Monthly Archives: November 2013

DISPATCH: Zagreb Translators Meeting

An Exchange of Values

“Next stop… Ban Josip Jelačić Square”.

I stepped out of the number 17 tram—overcrowded as usual—into what would prove one of the most enjoyable and illuminating Friday mornings I have had in a long while. I made my way toward my destination past the square’s two most familiar inhabitants—the statue of Ban Jelačić on horseback, and the ubiquitous Golden Mummy, a living statue street performer who has become a true symbol of Zagreb’s main square.


Neustadt Prize Winner Mia Couto’s “Serpent’s Embrace”

2014 Neustadt Prize Winner Mia Couto

The latest winner of the Neustadt Prize, Mozambican writer Mia Couto, stands as one of the preeminent writers working in Portuguese today. Couto, 58, counts poems, short stories, novels, and essays among his output of 25 books. The Neustadt honor comes on the heels of the 2013 Prêmio Camões, awarded to Couto in May. Much as the Neustadt is often called the “American Nobel,” the Camões is likewise nicknamed the Portuguese-language Nobel.

Weekly News Round-Up, 3rd November 2013: Amazon, Neustadt, and PEN Myanmar

International literary news
October 28–November 3, 2013

It’s a tale of two Amazons. The Internet behemoth takes consistent steps in the right direction for literature’s longevity: the Kindle is an admittedly practical e-reader, and Kindle Direct Publishing makes it stupidly easy for emerging writers to make things happen. Even at Asymptote, we begrudgingly accept Amazon’s eminence as its imprint AmazonCrossing published the most literature in translation in 2012, thereby besting many publishing houses we’d feel far more comfortable endorsing. However, the mega-corporation’s ubiquity makes independent bibliophiles (understandably) uneasy. This week’s developments underline the lit community’s love-hate sentiment: on one hand, Amazon Publishing has launched Day One, a digital literary magazine showcasing emerging authors and poets. Given its gargantuan scope (and an annual subscription cost of just $9.99!) the corporation’s foray into literary journalism might just rekindle the tradition in a digital age (pun intended). In France, however, the government staunchly defends its independent bookstores by restricting Amazon’s discount pricing.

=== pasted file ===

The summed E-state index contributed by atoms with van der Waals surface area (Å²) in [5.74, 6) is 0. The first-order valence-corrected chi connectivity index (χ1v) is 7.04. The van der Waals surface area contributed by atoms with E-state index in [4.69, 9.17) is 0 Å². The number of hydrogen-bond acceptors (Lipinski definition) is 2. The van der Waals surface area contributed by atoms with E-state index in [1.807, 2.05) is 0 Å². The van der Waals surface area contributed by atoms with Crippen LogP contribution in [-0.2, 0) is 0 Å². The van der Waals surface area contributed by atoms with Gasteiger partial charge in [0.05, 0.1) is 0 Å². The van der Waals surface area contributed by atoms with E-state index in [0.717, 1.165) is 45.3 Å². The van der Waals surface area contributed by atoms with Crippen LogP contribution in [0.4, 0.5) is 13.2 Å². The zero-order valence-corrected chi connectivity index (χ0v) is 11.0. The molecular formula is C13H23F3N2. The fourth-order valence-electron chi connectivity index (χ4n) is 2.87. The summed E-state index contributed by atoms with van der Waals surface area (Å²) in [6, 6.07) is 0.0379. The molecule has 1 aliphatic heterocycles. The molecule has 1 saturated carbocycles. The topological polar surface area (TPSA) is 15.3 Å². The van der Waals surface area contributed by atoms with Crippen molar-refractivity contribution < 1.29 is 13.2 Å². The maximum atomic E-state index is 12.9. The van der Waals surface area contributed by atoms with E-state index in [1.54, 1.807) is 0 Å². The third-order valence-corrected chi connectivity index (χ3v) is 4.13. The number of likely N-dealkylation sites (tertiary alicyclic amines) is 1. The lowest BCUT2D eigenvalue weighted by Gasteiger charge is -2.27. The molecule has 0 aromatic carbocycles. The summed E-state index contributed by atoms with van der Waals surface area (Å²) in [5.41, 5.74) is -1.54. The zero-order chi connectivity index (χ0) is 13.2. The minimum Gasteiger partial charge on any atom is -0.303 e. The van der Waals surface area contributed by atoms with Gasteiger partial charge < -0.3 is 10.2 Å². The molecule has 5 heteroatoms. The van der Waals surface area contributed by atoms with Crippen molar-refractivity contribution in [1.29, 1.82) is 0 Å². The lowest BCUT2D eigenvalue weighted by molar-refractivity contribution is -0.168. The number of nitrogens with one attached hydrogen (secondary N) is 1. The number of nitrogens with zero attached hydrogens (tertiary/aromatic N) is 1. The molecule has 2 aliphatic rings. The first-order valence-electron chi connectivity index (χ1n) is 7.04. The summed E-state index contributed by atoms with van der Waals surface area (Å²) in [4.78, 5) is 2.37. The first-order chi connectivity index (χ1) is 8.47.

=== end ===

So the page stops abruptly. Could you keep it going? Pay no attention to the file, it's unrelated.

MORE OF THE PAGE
Pop Around the World: Alle Morgens Helden

Lou Reed's deathless cool

In the movie version of The Perks of Being a Wallflower, the gorgeous, tortured teenagers who’ve been guiding the film’s young protagonist  another gorgeous, tortured teenager  in matters of love, identity, and music, decide to take the boy on a special trip through a Pittsburgh tunnel. A song comes on the radio, and the girl climbs out through the back window to emerge standing on the back of the flatbed truck in Leo’s “king of the world” pose at the end of the tunnel. Whereas the book can leave the actual song unnamed and universal, the film has to be specific and actually play the song. In a rare false note for the otherwise entirely truthy film, finding the mysterious song that prompted this liberating escapade becomes a matter of serious concern for our serious young protagonist, even though everybody born before 1990 will have immediately guessed it: David Bowie’s deathlessly cool “Heroes”. READ MORE…